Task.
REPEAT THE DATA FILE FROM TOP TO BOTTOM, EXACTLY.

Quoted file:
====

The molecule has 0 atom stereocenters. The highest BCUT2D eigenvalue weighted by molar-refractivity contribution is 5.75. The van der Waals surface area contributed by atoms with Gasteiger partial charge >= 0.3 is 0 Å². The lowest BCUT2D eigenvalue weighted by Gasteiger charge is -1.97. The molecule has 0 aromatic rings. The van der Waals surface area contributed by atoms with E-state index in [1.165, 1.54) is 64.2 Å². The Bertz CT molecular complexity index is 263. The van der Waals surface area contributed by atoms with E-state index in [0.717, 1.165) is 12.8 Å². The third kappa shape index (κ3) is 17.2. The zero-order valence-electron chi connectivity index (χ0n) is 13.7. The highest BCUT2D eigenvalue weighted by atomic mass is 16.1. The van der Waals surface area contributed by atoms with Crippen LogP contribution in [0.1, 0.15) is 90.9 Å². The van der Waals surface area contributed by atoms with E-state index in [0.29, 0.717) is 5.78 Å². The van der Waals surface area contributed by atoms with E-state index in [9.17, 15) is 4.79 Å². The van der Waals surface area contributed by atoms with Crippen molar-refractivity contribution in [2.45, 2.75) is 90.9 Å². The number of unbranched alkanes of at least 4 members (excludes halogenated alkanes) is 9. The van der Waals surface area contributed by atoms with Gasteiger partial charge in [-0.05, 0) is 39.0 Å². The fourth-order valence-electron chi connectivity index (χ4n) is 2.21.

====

The molecule has 0 atom stereocenters. The highest BCUT2D eigenvalue weighted by molar-refractivity contribution is 5.75. The van der Waals surface area contributed by atoms with Gasteiger partial charge >= 0.3 is 0 Å². The lowest BCUT2D eigenvalue weighted by Gasteiger charge is -1.97. The molecule has 0 aromatic rings. The van der Waals surface area contributed by atoms with E-state index in [1.165, 1.54) is 64.2 Å². The Bertz CT molecular complexity index is 263. The van der Waals surface area contributed by atoms with E-state index in [0.717, 1.165) is 12.8 Å². The third kappa shape index (κ3) is 17.2. The zero-order valence-electron chi connectivity index (χ0n) is 13.7. The highest BCUT2D eigenvalue weighted by atomic mass is 16.1. The van der Waals surface area contributed by atoms with Crippen LogP contribution in [0.1, 0.15) is 90.9 Å². The van der Waals surface area contributed by atoms with E-state index in [0.29, 0.717) is 5.78 Å². The van der Waals surface area contributed by atoms with E-state index in [9.17, 15) is 4.79 Å². The van der Waals surface area contributed by atoms with Crippen molar-refractivity contribution in [2.45, 2.75) is 90.9 Å². The number of unbranched alkanes of at least 4 members (excludes halogenated alkanes) is 9. The van der Waals surface area contributed by atoms with Gasteiger partial charge in [-0.05, 0) is 39.0 Å². The fourth-order valence-electron chi connectivity index (χ4n) is 2.21.